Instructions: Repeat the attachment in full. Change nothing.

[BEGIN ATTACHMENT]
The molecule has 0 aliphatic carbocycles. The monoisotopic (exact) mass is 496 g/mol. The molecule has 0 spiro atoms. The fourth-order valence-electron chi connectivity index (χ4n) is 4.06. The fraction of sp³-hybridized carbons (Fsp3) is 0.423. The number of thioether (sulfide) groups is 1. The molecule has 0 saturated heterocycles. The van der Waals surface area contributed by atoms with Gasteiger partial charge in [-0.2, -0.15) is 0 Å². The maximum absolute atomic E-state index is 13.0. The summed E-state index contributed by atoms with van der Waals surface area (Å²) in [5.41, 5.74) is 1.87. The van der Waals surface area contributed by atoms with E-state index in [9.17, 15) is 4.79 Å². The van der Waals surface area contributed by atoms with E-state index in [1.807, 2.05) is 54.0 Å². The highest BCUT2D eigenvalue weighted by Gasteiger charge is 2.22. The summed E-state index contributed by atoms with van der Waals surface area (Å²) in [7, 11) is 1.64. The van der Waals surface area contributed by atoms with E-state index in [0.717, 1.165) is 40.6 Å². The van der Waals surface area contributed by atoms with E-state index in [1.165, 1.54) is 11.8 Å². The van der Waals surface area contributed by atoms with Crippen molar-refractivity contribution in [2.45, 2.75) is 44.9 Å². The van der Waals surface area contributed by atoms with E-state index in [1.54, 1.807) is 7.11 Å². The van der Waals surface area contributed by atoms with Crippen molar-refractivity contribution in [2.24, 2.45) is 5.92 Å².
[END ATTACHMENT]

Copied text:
The molecule has 0 aliphatic carbocycles. The monoisotopic (exact) mass is 496 g/mol. The molecule has 0 spiro atoms. The fourth-order valence-electron chi connectivity index (χ4n) is 4.06. The fraction of sp³-hybridized carbons (Fsp3) is 0.423. The number of thioether (sulfide) groups is 1. The molecule has 0 saturated heterocycles. The van der Waals surface area contributed by atoms with Gasteiger partial charge in [-0.2, -0.15) is 0 Å². The maximum absolute atomic E-state index is 13.0. The summed E-state index contributed by atoms with van der Waals surface area (Å²) in [5.41, 5.74) is 1.87. The van der Waals surface area contributed by atoms with E-state index in [9.17, 15) is 4.79 Å². The van der Waals surface area contributed by atoms with E-state index in [1.807, 2.05) is 54.0 Å². The highest BCUT2D eigenvalue weighted by Gasteiger charge is 2.22. The summed E-state index contributed by atoms with van der Waals surface area (Å²) in [7, 11) is 1.64. The van der Waals surface area contributed by atoms with E-state index in [0.717, 1.165) is 40.6 Å². The van der Waals surface area contributed by atoms with E-state index in [1.165, 1.54) is 11.8 Å². The van der Waals surface area contributed by atoms with Crippen molar-refractivity contribution in [2.45, 2.75) is 44.9 Å². The van der Waals surface area contributed by atoms with E-state index in [1.54, 1.807) is 7.11 Å². The van der Waals surface area contributed by atoms with Crippen molar-refractivity contribution in [2.24, 2.45) is 5.92 Å².